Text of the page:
Where is medical marijuana for autism?

According to the data, about one in 36 children in the United States has been diagnosed with autism. About 1% of the world's population, or 75 million people, suffer from autism spectrum disorder. One in 100 children worldwide are diagnosed with autism spectrum disorder. Autism spectrum disorder (ASD) is a neurodevelopmental disorder characterized by persistent deficits in social communication and social interaction, associated with the presence of restricted and repetitive patterns of behavior, interests, or activity. The most effective interventions available are behavioral therapies based on applied behavior analysis (ABA). But where is medical marijuana for autism?

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Rachel Scanlon and Steve Sawyer are a couple who have an autistic daughter, whom we refer to as “K.” At two years old, K. was diagnosed with autism, at five years old she showed signs of aggression towards others, and at seven years old she showed signs of aggression towards herself. They discovered CannaKids and wee, consulted a doctor who recommended starting with the lowest possible dose of marijuana and watching for side effects. She began to behave better and became more talkative, compliant and calm. Unfortunately, an anonymous tip led to a social worker being called in and trouble ensued. Now it will be heard in district court and the law will decide whether medical marijuana can help young people with autism.

Photo by Fernando @dearferdo on Unsplash

Some studies show that cannabis reduces the number and/or intensity of various symptoms, including hyperactivity, attacks of self-harm and anger, sleep problems, anxiety, restlessness, psychomotor agitation, irritability, aggressiveness, perseverance and depression. In addition, they noted improvements in cognition, sensory perception, attention, social interaction and language. The most common side effects were sleep disorders, restlessness, nervousness and changes in appetite.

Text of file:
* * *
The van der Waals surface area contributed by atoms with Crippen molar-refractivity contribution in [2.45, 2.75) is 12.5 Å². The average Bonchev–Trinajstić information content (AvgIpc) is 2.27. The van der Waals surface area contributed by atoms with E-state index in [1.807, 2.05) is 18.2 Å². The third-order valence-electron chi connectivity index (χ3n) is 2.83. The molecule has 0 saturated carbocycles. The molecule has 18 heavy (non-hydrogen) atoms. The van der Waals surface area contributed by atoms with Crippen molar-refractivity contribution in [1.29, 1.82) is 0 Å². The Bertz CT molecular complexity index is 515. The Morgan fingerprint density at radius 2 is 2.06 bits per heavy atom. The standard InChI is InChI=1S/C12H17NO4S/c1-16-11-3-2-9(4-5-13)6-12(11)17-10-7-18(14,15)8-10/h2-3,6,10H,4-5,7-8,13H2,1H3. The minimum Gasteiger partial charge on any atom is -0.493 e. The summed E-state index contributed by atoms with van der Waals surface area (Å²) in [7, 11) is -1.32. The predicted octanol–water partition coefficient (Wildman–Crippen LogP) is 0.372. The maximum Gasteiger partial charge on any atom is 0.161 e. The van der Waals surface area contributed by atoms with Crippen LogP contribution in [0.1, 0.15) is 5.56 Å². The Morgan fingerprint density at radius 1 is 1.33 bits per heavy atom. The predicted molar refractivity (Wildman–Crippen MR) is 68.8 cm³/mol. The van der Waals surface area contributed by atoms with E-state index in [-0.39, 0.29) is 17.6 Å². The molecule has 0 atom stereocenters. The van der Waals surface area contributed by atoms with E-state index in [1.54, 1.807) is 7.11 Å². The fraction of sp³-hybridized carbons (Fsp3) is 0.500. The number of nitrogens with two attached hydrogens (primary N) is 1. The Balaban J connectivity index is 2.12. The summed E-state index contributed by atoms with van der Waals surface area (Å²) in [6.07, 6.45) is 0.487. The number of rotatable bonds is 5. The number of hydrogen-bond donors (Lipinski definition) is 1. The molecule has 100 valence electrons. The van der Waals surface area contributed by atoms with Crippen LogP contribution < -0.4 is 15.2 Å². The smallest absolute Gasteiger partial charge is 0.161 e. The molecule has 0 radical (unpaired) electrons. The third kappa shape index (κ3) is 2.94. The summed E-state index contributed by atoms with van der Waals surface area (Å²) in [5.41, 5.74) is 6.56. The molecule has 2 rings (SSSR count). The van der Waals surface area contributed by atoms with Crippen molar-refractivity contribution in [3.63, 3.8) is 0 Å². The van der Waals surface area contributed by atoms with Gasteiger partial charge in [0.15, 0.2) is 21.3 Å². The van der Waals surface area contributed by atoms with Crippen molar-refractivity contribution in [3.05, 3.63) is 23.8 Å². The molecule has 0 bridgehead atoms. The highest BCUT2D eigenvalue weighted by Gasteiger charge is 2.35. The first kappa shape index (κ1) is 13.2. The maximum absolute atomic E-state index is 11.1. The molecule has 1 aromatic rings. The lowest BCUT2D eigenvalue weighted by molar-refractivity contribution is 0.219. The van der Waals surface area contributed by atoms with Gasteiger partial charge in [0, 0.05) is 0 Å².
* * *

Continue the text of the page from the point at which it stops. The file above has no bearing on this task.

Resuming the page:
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Medical cannabis is typically welcomed by the families of young treatment-resistant ASD patients, often due to evidence of CBD as a successful treatment for ASD-related symptoms and comorbidities (e.g. Dravet syndrome, Rett syndrome, Lennox-Gastaut syndrome ) etc a reasonably natural product, free from any side effects. Unfortunately, the lack of comprehensive research has not shown a clear path. The occurrence of adverse outcomes is unclear due to the wide range of compositions and dosages of cannabis-based medications in the studies. Unless marijuana falls under the FDA, which would ensure consistent manufacturing and dosing, it is still a challenge for patients.

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